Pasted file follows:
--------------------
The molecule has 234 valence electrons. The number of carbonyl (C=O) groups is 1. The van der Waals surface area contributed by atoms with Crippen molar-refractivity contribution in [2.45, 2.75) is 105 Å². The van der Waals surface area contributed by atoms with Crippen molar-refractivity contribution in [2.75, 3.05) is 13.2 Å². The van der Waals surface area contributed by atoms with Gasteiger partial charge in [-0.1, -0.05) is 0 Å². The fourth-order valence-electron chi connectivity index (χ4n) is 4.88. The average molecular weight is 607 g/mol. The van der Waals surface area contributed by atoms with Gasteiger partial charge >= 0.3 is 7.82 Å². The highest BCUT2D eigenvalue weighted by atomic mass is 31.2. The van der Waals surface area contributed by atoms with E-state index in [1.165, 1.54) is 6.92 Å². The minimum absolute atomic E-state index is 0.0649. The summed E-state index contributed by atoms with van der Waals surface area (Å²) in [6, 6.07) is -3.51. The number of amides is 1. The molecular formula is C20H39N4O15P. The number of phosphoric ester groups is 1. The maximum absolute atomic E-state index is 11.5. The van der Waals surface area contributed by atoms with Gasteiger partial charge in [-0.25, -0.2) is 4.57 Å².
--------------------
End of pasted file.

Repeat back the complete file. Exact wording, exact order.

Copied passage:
The molecule has 234 valence electrons. The number of carbonyl (C=O) groups is 1. The van der Waals surface area contributed by atoms with Crippen molar-refractivity contribution in [2.45, 2.75) is 105 Å². The van der Waals surface area contributed by atoms with Crippen molar-refractivity contribution in [2.75, 3.05) is 13.2 Å². The van der Waals surface area contributed by atoms with Gasteiger partial charge in [-0.1, -0.05) is 0 Å². The fourth-order valence-electron chi connectivity index (χ4n) is 4.88. The average molecular weight is 607 g/mol. The van der Waals surface area contributed by atoms with Gasteiger partial charge >= 0.3 is 7.82 Å². The highest BCUT2D eigenvalue weighted by atomic mass is 31.2. The van der Waals surface area contributed by atoms with E-state index in [1.165, 1.54) is 6.92 Å². The minimum absolute atomic E-state index is 0.0649. The summed E-state index contributed by atoms with van der Waals surface area (Å²) in [6, 6.07) is -3.51. The number of amides is 1. The molecular formula is C20H39N4O15P. The number of phosphoric ester groups is 1. The maximum absolute atomic E-state index is 11.5. The van der Waals surface area contributed by atoms with Gasteiger partial charge in [-0.25, -0.2) is 4.57 Å².